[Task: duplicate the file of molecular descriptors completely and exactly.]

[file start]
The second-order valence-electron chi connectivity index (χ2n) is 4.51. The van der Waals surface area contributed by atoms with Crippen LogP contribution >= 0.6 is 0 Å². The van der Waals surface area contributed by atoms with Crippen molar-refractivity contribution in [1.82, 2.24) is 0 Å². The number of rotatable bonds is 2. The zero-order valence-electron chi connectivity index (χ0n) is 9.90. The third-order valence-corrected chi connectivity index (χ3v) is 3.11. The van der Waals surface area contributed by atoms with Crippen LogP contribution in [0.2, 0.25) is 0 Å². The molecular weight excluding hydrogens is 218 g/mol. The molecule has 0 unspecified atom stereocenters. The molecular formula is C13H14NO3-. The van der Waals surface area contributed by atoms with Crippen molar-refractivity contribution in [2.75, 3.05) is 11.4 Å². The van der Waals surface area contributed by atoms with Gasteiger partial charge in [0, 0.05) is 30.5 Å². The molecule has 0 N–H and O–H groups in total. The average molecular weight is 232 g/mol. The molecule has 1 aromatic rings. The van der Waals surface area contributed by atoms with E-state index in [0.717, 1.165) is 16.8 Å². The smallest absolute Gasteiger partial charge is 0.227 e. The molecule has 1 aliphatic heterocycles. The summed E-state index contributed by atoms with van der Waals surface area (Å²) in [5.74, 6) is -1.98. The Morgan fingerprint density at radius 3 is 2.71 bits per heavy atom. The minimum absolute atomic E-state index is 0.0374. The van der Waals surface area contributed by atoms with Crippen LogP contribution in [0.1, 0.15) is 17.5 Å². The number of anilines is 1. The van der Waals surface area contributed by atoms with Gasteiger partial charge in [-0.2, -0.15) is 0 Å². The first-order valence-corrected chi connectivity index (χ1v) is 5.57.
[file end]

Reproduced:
The second-order valence-electron chi connectivity index (χ2n) is 4.51. The van der Waals surface area contributed by atoms with Crippen LogP contribution >= 0.6 is 0 Å². The van der Waals surface area contributed by atoms with Crippen molar-refractivity contribution in [1.82, 2.24) is 0 Å². The number of rotatable bonds is 2. The zero-order valence-electron chi connectivity index (χ0n) is 9.90. The third-order valence-corrected chi connectivity index (χ3v) is 3.11. The van der Waals surface area contributed by atoms with Crippen LogP contribution in [0.2, 0.25) is 0 Å². The molecular weight excluding hydrogens is 218 g/mol. The molecule has 0 unspecified atom stereocenters. The molecular formula is C13H14NO3-. The van der Waals surface area contributed by atoms with Crippen molar-refractivity contribution in [2.75, 3.05) is 11.4 Å². The van der Waals surface area contributed by atoms with Gasteiger partial charge in [0, 0.05) is 30.5 Å². The molecule has 0 N–H and O–H groups in total. The average molecular weight is 232 g/mol. The molecule has 1 aromatic rings. The van der Waals surface area contributed by atoms with E-state index in [0.717, 1.165) is 16.8 Å². The smallest absolute Gasteiger partial charge is 0.227 e. The molecule has 1 aliphatic heterocycles. The summed E-state index contributed by atoms with van der Waals surface area (Å²) in [5.74, 6) is -1.98. The Morgan fingerprint density at radius 3 is 2.71 bits per heavy atom. The minimum absolute atomic E-state index is 0.0374. The van der Waals surface area contributed by atoms with Crippen LogP contribution in [0.1, 0.15) is 17.5 Å². The number of anilines is 1. The van der Waals surface area contributed by atoms with Gasteiger partial charge in [-0.2, -0.15) is 0 Å². The first-order valence-corrected chi connectivity index (χ1v) is 5.57.